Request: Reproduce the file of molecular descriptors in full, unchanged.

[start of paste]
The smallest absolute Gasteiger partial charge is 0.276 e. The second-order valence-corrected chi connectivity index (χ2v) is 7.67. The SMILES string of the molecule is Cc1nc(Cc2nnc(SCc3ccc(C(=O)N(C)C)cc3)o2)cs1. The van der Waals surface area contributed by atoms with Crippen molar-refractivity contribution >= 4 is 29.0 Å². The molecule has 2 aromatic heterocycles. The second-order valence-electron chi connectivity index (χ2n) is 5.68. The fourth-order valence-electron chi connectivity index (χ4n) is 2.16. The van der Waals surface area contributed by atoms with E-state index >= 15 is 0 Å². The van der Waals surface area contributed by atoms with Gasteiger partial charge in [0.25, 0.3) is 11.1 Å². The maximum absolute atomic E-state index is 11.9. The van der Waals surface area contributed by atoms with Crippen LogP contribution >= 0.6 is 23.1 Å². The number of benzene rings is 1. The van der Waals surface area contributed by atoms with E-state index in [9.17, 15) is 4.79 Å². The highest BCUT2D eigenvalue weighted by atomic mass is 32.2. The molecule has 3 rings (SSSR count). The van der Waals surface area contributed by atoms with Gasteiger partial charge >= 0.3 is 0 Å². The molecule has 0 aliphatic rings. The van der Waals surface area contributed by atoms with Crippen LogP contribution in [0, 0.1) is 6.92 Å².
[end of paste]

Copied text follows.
The smallest absolute Gasteiger partial charge is 0.276 e. The second-order valence-corrected chi connectivity index (χ2v) is 7.67. The SMILES string of the molecule is Cc1nc(Cc2nnc(SCc3ccc(C(=O)N(C)C)cc3)o2)cs1. The van der Waals surface area contributed by atoms with Crippen molar-refractivity contribution >= 4 is 29.0 Å². The molecule has 2 aromatic heterocycles. The second-order valence-electron chi connectivity index (χ2n) is 5.68. The fourth-order valence-electron chi connectivity index (χ4n) is 2.16. The van der Waals surface area contributed by atoms with E-state index >= 15 is 0 Å². The van der Waals surface area contributed by atoms with Gasteiger partial charge in [0.25, 0.3) is 11.1 Å². The maximum absolute atomic E-state index is 11.9. The van der Waals surface area contributed by atoms with Crippen LogP contribution >= 0.6 is 23.1 Å². The number of benzene rings is 1. The van der Waals surface area contributed by atoms with E-state index in [9.17, 15) is 4.79 Å². The highest BCUT2D eigenvalue weighted by atomic mass is 32.2. The molecule has 3 rings (SSSR count). The van der Waals surface area contributed by atoms with Gasteiger partial charge >= 0.3 is 0 Å². The molecule has 0 aliphatic rings. The van der Waals surface area contributed by atoms with Crippen LogP contribution in [0, 0.1) is 6.92 Å².